raspbian.img2          137216     2715647     1289216   83  Linux

We’re interested in the value of the 2nd row and the Start column, which is an offset sector value of the Linux partition: 137216. In order to get a byte offset we have to multiply this value by a sector size (512 in our case): 137216 * 512 = 70254592. Next, we’ll use this number to mount the image:

sudo mount -o rw,loop,offset=70254592 /path/to/raspbian.img /path/to/mount

This command mounts a Raspbian image on the /path/to/mount path (you should replace this path with your own one). We tell the OS to mount this image on a loop device /dev/loop0 (which is not a real block device, like a hard drive, but an emulated one) and to mount this image as a read-write filesystem (because we want to make changes to the image). Once the image is mounted we can go ahead and modify the Wi-Fi configuration files.

# navigate to our mount point
cd /path/to/mount

# edit config file
sudo vim /etc/wpa_supplicant/wpa_supplicant.conf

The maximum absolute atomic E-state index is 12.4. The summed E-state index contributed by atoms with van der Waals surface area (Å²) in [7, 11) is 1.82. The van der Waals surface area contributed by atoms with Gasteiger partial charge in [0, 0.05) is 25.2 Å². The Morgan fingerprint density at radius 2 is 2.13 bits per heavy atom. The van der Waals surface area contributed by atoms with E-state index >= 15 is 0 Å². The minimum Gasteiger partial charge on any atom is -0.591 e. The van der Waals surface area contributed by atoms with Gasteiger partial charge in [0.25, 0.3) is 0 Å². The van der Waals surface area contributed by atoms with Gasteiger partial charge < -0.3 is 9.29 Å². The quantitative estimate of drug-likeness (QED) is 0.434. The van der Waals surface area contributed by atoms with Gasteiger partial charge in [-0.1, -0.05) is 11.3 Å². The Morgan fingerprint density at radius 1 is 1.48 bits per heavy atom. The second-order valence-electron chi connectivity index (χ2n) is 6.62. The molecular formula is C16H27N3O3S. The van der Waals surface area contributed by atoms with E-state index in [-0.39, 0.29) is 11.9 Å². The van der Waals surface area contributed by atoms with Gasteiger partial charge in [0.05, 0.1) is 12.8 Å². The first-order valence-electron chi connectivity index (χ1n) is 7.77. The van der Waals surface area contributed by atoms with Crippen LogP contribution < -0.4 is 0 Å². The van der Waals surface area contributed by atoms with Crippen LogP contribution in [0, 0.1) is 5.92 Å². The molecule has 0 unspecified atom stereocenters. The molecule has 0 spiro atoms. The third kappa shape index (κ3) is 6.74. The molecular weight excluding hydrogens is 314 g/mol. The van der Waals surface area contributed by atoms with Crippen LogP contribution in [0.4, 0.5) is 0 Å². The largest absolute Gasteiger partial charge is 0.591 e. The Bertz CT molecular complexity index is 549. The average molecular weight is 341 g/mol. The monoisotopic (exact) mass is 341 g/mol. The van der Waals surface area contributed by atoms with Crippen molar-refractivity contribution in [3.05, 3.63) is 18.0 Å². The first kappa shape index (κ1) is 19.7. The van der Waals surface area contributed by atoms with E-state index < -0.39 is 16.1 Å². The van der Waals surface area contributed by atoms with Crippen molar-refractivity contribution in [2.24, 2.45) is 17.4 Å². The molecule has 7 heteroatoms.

Add the following lines to the end of the file replacing the placeholders with your own values:


Save the file and unmount the filesystem:

sudo umount /path/to/mount

Installing and configuring the OS

Once the image is prepared, we can transfer it to the SD card:

sudo dd bs=1m if=/path/to/raspbian.img of=/dev/rdiskX

After the transfer is finished, you might want to enable SSH on the machine. You can do it by creating an empty file called ssh on a boot partition. On my Mac, the boot partition is available via Finder, so I just created the file via GUI in the SD card folder.

Then, you should eject the card to avoid any data corruption:

diskutil eject /dev/diskX

Finally, insert the card into Raspberry Pi, power it and wait for a minute till it connects to the network. You can find a list of currently connected clients in the network by running the following command:

ifconfig | grep broadcast | arp -a

If everything was successful, you should see a new IP in your network clients list. Use this IP address to connect to SSH, pass pi as a username and raspberry as a password:

# replace with IP address discovered in arp -a command
ssh pi@

If everything went well, you should be inside the Raspberry Pi box. You might want to configure the device even further by running:

sudo raspi-config

Finally, you might also want to harden the security of your Raspberry, I’ve written an article on that topic.